Installation photos by Daniel Kent.

Installation photos by Daniel Kent.

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SEND BLANK TAPE: Radical Software Magazine and Early Video Distribution Networks

This installation mines Radical Software, the first periodical devoted to video, to present a survey of the very earliest video art in existence. In the earliest days of video, the lines between art, documentation, journalism, and experimentation were either not yet existent or intentionally blurry.

In this exhibit, an array of videos are shown made by collectives and individuals active in the early video exchange network facilitated and promoted by Radical Software magazine. This collection of videos (some of which have never before been publicly screened) are examples of the range and depth of creative production made possible by access to video technology. Video made moving image media fast, accessible, and relatively cheap. While the visual quality of the medium wasn’t always great, playback could be immediate, allowing for instant results. Video is traditionally intended as a small- screen medium, to be viewed by individuals or intimate groups, rather than the cinema model of large audiences focused on a big projected image.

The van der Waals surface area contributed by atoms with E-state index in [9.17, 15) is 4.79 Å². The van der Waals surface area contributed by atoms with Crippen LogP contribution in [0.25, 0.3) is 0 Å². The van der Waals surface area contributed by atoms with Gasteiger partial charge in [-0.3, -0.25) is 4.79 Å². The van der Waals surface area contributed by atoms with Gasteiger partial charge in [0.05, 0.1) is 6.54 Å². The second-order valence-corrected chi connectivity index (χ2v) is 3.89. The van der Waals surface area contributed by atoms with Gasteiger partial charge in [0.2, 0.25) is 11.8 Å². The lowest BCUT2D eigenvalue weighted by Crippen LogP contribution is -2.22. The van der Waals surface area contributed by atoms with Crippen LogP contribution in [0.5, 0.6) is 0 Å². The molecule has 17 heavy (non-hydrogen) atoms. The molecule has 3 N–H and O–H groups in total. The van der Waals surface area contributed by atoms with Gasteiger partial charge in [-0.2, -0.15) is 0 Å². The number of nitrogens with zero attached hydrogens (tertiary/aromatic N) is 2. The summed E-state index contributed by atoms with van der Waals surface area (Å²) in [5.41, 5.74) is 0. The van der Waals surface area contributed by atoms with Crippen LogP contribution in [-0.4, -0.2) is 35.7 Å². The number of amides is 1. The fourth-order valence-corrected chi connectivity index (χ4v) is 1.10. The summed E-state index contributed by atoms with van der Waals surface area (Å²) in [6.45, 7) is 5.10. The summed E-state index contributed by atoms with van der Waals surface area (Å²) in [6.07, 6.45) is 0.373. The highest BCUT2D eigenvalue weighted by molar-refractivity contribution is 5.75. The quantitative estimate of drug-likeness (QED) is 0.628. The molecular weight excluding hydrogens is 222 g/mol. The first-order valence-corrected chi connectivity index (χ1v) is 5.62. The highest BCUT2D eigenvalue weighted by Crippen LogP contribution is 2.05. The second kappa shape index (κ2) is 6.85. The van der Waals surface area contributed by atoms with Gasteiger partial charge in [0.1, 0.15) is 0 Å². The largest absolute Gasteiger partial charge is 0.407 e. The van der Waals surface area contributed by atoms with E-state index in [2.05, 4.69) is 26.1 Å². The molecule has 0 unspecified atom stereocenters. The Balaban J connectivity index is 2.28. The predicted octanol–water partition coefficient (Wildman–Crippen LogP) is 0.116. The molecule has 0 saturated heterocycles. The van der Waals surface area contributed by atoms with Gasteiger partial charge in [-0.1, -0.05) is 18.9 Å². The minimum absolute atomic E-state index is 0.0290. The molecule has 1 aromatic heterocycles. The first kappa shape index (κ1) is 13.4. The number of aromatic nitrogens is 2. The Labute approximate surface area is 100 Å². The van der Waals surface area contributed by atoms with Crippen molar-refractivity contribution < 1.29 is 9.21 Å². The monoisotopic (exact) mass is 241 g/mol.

In SEND BLANK TAPE the videos are presented in the spirit of the early 70s Friday night video-screening parties held in the Prince Street, SoHo lo inhabited by members of the video art collective Videofreex. Included in this presentation are works by the aforementioned Videofreex, as well as individuals and collectives such as Raindance, Ant Farm, John Reilly, Community Video, and Ladies Home Journal.

Initial installation November 2014 at Pioneer Works.

Additional screenings and installations have been presented at Sight Unseen (Baltimore), Union Docs (NYC), Squeaky Wheel (Buffalo).

Software to me, was always programming— what was on the tapes. Hardware was the equipment. It was a radical break
with television, creating a new kind of programming.
— Beryl Korot, interview with the author July 4, 2014